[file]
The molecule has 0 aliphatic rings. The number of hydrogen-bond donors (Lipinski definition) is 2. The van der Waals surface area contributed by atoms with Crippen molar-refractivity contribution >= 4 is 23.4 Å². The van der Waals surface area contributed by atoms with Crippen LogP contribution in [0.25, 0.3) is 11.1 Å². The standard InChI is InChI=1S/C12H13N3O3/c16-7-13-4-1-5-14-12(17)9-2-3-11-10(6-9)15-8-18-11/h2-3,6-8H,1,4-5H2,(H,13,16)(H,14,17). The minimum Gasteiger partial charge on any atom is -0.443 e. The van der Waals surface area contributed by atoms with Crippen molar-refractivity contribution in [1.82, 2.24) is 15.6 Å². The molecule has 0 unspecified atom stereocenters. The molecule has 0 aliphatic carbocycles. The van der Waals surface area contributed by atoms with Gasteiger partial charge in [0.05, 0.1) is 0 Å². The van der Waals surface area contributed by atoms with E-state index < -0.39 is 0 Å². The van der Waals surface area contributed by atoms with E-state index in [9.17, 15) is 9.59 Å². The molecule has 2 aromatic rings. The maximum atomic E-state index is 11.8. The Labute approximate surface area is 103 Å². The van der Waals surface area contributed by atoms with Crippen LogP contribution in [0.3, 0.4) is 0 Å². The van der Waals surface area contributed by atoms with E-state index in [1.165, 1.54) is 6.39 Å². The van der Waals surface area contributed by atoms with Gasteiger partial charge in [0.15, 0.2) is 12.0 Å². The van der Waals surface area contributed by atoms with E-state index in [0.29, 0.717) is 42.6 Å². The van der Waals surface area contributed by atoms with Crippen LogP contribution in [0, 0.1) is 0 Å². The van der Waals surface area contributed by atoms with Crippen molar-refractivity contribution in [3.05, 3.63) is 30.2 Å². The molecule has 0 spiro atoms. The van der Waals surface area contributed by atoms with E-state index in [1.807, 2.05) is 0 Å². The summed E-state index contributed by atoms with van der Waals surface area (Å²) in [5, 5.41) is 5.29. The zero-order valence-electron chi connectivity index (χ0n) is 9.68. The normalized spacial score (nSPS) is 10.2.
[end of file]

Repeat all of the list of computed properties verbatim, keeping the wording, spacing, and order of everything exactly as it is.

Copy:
The molecule has 0 aliphatic rings. The number of hydrogen-bond donors (Lipinski definition) is 2. The van der Waals surface area contributed by atoms with Crippen molar-refractivity contribution >= 4 is 23.4 Å². The van der Waals surface area contributed by atoms with Crippen LogP contribution in [0.25, 0.3) is 11.1 Å². The standard InChI is InChI=1S/C12H13N3O3/c16-7-13-4-1-5-14-12(17)9-2-3-11-10(6-9)15-8-18-11/h2-3,6-8H,1,4-5H2,(H,13,16)(H,14,17). The minimum Gasteiger partial charge on any atom is -0.443 e. The van der Waals surface area contributed by atoms with Crippen molar-refractivity contribution in [1.82, 2.24) is 15.6 Å². The molecule has 0 unspecified atom stereocenters. The molecule has 0 aliphatic carbocycles. The van der Waals surface area contributed by atoms with Gasteiger partial charge in [0.05, 0.1) is 0 Å². The van der Waals surface area contributed by atoms with E-state index < -0.39 is 0 Å². The van der Waals surface area contributed by atoms with E-state index in [9.17, 15) is 9.59 Å². The molecule has 2 aromatic rings. The maximum atomic E-state index is 11.8. The Labute approximate surface area is 103 Å². The van der Waals surface area contributed by atoms with Crippen LogP contribution in [0.3, 0.4) is 0 Å². The van der Waals surface area contributed by atoms with E-state index in [1.165, 1.54) is 6.39 Å². The van der Waals surface area contributed by atoms with Gasteiger partial charge in [0.15, 0.2) is 12.0 Å². The van der Waals surface area contributed by atoms with E-state index in [0.29, 0.717) is 42.6 Å². The van der Waals surface area contributed by atoms with Crippen LogP contribution in [0, 0.1) is 0 Å². The van der Waals surface area contributed by atoms with Crippen molar-refractivity contribution in [3.05, 3.63) is 30.2 Å². The molecule has 0 spiro atoms. The van der Waals surface area contributed by atoms with E-state index in [1.807, 2.05) is 0 Å². The summed E-state index contributed by atoms with van der Waals surface area (Å²) in [5, 5.41) is 5.29. The zero-order valence-electron chi connectivity index (χ0n) is 9.68. The normalized spacial score (nSPS) is 10.2.